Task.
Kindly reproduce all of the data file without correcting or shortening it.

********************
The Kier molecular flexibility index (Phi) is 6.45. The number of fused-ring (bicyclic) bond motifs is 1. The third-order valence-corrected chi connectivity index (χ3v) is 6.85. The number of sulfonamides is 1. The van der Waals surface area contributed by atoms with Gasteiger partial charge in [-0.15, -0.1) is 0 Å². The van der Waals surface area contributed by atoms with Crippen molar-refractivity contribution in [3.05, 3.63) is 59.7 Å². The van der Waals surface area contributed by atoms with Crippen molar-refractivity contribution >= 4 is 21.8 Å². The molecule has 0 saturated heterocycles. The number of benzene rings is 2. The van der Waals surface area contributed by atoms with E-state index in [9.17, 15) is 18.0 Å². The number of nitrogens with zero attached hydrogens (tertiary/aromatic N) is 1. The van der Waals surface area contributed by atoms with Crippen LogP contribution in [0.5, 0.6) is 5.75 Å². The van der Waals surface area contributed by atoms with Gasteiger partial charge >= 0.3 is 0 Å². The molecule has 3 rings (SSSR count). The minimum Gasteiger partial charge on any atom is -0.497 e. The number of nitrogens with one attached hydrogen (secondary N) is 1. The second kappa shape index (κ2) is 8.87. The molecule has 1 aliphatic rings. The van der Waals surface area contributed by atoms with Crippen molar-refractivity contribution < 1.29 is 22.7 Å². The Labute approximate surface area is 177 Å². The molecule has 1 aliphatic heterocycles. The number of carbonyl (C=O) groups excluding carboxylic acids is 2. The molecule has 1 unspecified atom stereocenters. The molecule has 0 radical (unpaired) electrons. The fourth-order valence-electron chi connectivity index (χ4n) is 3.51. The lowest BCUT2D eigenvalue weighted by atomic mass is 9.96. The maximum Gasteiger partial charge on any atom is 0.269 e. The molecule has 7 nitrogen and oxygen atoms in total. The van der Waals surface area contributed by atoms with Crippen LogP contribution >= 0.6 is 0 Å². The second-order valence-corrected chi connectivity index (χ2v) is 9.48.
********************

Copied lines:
The Kier molecular flexibility index (Phi) is 6.45. The number of fused-ring (bicyclic) bond motifs is 1. The third-order valence-corrected chi connectivity index (χ3v) is 6.85. The number of sulfonamides is 1. The van der Waals surface area contributed by atoms with Gasteiger partial charge in [-0.15, -0.1) is 0 Å². The van der Waals surface area contributed by atoms with Crippen molar-refractivity contribution in [3.05, 3.63) is 59.7 Å². The van der Waals surface area contributed by atoms with Crippen molar-refractivity contribution >= 4 is 21.8 Å². The molecule has 0 saturated heterocycles. The number of benzene rings is 2. The van der Waals surface area contributed by atoms with E-state index in [9.17, 15) is 18.0 Å². The number of nitrogens with zero attached hydrogens (tertiary/aromatic N) is 1. The van der Waals surface area contributed by atoms with Crippen LogP contribution in [0.5, 0.6) is 5.75 Å². The van der Waals surface area contributed by atoms with Gasteiger partial charge >= 0.3 is 0 Å². The molecule has 3 rings (SSSR count). The minimum Gasteiger partial charge on any atom is -0.497 e. The number of nitrogens with one attached hydrogen (secondary N) is 1. The second kappa shape index (κ2) is 8.87. The molecule has 1 aliphatic rings. The van der Waals surface area contributed by atoms with Crippen molar-refractivity contribution < 1.29 is 22.7 Å². The Labute approximate surface area is 177 Å². The molecule has 1 aliphatic heterocycles. The number of carbonyl (C=O) groups excluding carboxylic acids is 2. The molecule has 1 unspecified atom stereocenters. The molecule has 0 radical (unpaired) electrons. The fourth-order valence-electron chi connectivity index (χ4n) is 3.51. The lowest BCUT2D eigenvalue weighted by atomic mass is 9.96. The maximum Gasteiger partial charge on any atom is 0.269 e. The molecule has 7 nitrogen and oxygen atoms in total. The van der Waals surface area contributed by atoms with Crippen LogP contribution >= 0.6 is 0 Å². The second-order valence-corrected chi connectivity index (χ2v) is 9.48.